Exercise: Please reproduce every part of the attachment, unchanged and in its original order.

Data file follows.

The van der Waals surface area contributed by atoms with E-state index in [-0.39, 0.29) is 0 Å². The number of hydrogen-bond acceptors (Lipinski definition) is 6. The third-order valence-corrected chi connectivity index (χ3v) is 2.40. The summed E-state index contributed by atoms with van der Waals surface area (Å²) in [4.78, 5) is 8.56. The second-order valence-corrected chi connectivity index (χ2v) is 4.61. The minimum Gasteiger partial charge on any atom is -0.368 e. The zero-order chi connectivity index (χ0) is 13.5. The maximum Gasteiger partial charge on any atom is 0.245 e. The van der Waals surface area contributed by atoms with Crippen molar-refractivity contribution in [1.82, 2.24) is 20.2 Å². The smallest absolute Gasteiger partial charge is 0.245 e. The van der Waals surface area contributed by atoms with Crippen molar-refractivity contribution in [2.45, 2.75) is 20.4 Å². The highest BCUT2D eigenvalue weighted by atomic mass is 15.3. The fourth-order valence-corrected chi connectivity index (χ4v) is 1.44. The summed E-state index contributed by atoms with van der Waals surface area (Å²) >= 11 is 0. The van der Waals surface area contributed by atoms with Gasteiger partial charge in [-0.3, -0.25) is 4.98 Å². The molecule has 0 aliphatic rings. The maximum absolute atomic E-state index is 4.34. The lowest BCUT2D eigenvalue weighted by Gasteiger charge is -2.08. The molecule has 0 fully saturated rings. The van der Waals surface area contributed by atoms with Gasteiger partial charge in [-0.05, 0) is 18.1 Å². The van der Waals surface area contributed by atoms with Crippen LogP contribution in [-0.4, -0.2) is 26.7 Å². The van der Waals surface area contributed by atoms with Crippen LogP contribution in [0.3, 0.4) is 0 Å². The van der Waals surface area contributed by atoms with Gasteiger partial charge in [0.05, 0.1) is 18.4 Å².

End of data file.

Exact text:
The van der Waals surface area contributed by atoms with E-state index in [-0.39, 0.29) is 0 Å². The number of hydrogen-bond acceptors (Lipinski definition) is 6. The third-order valence-corrected chi connectivity index (χ3v) is 2.40. The summed E-state index contributed by atoms with van der Waals surface area (Å²) in [4.78, 5) is 8.56. The second-order valence-corrected chi connectivity index (χ2v) is 4.61. The minimum Gasteiger partial charge on any atom is -0.368 e. The zero-order chi connectivity index (χ0) is 13.5. The maximum Gasteiger partial charge on any atom is 0.245 e. The van der Waals surface area contributed by atoms with Crippen molar-refractivity contribution in [1.82, 2.24) is 20.2 Å². The smallest absolute Gasteiger partial charge is 0.245 e. The van der Waals surface area contributed by atoms with Crippen molar-refractivity contribution in [2.45, 2.75) is 20.4 Å². The highest BCUT2D eigenvalue weighted by atomic mass is 15.3. The fourth-order valence-corrected chi connectivity index (χ4v) is 1.44. The summed E-state index contributed by atoms with van der Waals surface area (Å²) >= 11 is 0. The van der Waals surface area contributed by atoms with Gasteiger partial charge in [-0.3, -0.25) is 4.98 Å². The molecule has 0 aliphatic rings. The maximum absolute atomic E-state index is 4.34. The lowest BCUT2D eigenvalue weighted by Gasteiger charge is -2.08. The molecule has 0 fully saturated rings. The van der Waals surface area contributed by atoms with Gasteiger partial charge in [-0.05, 0) is 18.1 Å². The van der Waals surface area contributed by atoms with Crippen LogP contribution in [-0.4, -0.2) is 26.7 Å². The van der Waals surface area contributed by atoms with Crippen LogP contribution in [0.3, 0.4) is 0 Å². The van der Waals surface area contributed by atoms with Gasteiger partial charge in [0.05, 0.1) is 18.4 Å².